The original leather footballs had significant drawbacks. The thickness of the leather was difficult to control, the panels were cut by hand and not consistent in shape, they were hand-stitched, and they stretched with use, so the shape of the ball was never the best. In addition, when leather gets wet, it absorbs water, so leather balls become heavy and lose form. Ask anyone who has kicked or headed a leather football – they will tell you that it can be pretty painful!
The first balls with polyurethane-coated leather and synthetic leather panels were made with precision die-cut hexagonal and pentagon shaped panels. The panels were hand-stitched (about 4 hours work) but used pre-punched stitch holes. This meant that when the ball was made, it had a really good shape. And, when it got wet and was used, the panels did not absorb water and did not lose their form. This meant that the balls retained their playing characteristics and kept their shape much longer than leather balls.
These days, footballs no longer have stitched panels but are thermally bonded, this dramatically reduces manufacturing time. The process also means that balls can be made with fewer panels, as few as eight. The synthetic panels are placed in a mould and heated under pressure to form the ball. This provides consistency in manufacturing with opportunities to produce fanciful and colourful designs on the outer panelling.
FIFA Match Footballs
FIFA's requirements for the official match football are quite simple (as stated in the Laws of the Game), it must:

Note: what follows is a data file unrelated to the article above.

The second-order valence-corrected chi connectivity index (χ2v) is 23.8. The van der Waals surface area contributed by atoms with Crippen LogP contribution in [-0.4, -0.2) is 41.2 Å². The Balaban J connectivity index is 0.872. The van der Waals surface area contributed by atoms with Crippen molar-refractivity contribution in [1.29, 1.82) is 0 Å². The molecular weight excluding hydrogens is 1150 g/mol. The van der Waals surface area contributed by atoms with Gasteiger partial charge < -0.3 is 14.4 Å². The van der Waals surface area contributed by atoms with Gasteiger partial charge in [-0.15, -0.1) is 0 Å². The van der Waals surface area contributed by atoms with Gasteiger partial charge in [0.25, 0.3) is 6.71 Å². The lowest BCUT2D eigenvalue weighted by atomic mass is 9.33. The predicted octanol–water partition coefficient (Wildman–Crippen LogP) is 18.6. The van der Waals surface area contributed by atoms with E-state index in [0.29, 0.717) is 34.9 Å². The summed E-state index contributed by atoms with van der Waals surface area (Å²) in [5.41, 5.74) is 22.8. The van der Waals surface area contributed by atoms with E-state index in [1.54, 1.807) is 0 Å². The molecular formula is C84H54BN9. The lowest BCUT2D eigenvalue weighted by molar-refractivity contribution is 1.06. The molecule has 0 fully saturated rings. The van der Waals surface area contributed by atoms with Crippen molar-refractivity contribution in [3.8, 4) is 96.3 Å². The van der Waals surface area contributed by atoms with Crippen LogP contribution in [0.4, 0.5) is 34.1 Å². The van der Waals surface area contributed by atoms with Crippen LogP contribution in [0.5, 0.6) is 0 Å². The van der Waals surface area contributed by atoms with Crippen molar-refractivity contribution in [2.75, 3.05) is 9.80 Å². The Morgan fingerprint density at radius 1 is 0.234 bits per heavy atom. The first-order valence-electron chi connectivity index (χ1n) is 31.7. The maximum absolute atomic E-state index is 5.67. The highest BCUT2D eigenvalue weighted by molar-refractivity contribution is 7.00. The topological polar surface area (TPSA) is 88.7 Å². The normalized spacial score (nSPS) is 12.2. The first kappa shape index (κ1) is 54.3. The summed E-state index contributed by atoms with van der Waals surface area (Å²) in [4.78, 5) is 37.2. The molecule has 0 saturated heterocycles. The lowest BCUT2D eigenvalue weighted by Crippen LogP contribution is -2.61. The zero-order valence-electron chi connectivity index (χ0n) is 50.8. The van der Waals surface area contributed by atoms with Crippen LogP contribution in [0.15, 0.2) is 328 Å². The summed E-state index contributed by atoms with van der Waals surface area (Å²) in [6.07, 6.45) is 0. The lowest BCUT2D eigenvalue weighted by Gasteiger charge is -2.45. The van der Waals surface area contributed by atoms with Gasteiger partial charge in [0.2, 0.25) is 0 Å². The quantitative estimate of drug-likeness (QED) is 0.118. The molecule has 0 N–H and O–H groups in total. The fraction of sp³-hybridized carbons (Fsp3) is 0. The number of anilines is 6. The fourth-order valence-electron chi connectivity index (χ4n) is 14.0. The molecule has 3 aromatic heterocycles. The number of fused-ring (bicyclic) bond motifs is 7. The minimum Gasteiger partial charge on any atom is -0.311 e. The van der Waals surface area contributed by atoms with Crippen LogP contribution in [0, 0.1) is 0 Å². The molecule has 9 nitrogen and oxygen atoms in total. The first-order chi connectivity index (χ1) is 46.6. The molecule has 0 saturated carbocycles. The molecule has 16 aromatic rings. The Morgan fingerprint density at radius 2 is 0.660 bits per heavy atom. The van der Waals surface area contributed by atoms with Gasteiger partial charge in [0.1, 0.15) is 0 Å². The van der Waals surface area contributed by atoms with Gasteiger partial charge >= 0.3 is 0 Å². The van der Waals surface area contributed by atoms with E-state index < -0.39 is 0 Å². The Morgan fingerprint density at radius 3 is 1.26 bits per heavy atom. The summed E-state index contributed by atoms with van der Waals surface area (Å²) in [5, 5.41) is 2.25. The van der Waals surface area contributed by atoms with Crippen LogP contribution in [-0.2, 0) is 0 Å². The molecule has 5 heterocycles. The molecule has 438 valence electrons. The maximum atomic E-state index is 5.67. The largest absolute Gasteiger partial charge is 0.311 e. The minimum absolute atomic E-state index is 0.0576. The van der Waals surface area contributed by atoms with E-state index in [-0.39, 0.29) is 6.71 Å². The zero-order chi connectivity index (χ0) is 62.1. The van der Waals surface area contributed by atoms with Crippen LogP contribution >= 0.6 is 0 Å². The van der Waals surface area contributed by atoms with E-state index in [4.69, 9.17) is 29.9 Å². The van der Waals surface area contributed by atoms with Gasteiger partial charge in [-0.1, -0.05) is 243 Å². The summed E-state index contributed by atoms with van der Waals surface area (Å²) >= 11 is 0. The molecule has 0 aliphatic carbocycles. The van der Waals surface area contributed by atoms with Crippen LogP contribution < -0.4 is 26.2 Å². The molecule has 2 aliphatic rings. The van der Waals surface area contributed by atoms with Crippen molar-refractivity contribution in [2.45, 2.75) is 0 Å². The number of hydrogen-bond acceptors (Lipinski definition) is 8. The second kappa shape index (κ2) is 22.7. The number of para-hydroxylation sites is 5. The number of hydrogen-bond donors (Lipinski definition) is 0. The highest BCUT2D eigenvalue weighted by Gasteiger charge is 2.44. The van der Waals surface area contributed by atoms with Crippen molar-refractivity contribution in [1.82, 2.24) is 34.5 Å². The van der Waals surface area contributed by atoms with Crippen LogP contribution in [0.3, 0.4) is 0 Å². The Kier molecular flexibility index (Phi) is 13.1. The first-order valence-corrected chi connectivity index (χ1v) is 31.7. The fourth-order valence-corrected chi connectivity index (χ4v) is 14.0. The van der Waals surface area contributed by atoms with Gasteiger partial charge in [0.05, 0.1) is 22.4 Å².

- Be spherical.
- Be made of leather or other suitable material.
- Have a circumference between 68 and 70 cm.
- Weigh between 410g and 450g at the start of the match.
- Have a pressure equal to 0.6 – 1.1 atmospheres at sea level.
- Bear a FIFA approval mark.
- Only have on it the competition emblem and the authorised organiser and manufacturer's marks. No form of commercial advertising is permitted.
And more recently, FIFA has recognised the benefits and potential integrated ball technology. The first example of this was the ball used in the 2018 World Cup in Russia. This ball had a microchip inside it. It didn't do an awful lot except provide manufacturer's information for each ball - that information could be monitored on a smartphone. However, this is probably just a start of things to come...onboard cameras, kick force analysis, speed measurement, trajectory analysis...such things are being tried and tested as we speak!
Qatar's World Cup Football
So, the humble football has evolved into a fantastic piece of sports equipment. At every World Cup, a new model is presented as the official ball – Tiento, Federale 102, Top Star, Tango and Telstar 18. It will be interesting to see how it appears at Qatar's 2022 World Cup. What will it be called, how will the tournament emblem be incorporated, what colours will it be, what will be its unique form of manufacture and will it house any technology? For now, we have to wait and see.
For more football related ‘Through The Decades’ articles, check out our Quick Reads section on the Football Buzz page: